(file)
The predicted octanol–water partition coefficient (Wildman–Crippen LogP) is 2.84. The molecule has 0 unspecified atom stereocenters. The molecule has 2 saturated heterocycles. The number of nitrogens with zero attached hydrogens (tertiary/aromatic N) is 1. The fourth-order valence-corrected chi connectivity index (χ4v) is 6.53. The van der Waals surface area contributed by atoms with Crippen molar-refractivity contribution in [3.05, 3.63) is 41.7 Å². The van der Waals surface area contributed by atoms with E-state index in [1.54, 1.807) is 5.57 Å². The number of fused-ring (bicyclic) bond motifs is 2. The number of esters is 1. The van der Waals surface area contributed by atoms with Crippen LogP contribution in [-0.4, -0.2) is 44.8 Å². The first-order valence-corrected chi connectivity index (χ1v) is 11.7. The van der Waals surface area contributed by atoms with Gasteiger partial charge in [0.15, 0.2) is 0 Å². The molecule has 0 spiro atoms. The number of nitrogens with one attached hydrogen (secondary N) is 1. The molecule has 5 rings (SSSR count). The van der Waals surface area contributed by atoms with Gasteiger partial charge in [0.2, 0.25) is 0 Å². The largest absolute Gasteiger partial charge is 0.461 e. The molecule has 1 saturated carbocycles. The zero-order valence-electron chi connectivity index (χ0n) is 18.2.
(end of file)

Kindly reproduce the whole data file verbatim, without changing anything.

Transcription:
The predicted octanol–water partition coefficient (Wildman–Crippen LogP) is 2.84. The molecule has 0 unspecified atom stereocenters. The molecule has 2 saturated heterocycles. The number of nitrogens with zero attached hydrogens (tertiary/aromatic N) is 1. The fourth-order valence-corrected chi connectivity index (χ4v) is 6.53. The van der Waals surface area contributed by atoms with Crippen molar-refractivity contribution in [3.05, 3.63) is 41.7 Å². The van der Waals surface area contributed by atoms with E-state index in [1.54, 1.807) is 5.57 Å². The number of fused-ring (bicyclic) bond motifs is 2. The number of esters is 1. The van der Waals surface area contributed by atoms with Crippen LogP contribution in [-0.4, -0.2) is 44.8 Å². The first-order valence-corrected chi connectivity index (χ1v) is 11.7. The van der Waals surface area contributed by atoms with Gasteiger partial charge in [0.15, 0.2) is 0 Å². The molecule has 0 spiro atoms. The number of nitrogens with one attached hydrogen (secondary N) is 1. The molecule has 5 rings (SSSR count). The van der Waals surface area contributed by atoms with Gasteiger partial charge in [0.2, 0.25) is 0 Å². The largest absolute Gasteiger partial charge is 0.461 e. The molecule has 1 saturated carbocycles. The zero-order valence-electron chi connectivity index (χ0n) is 18.2.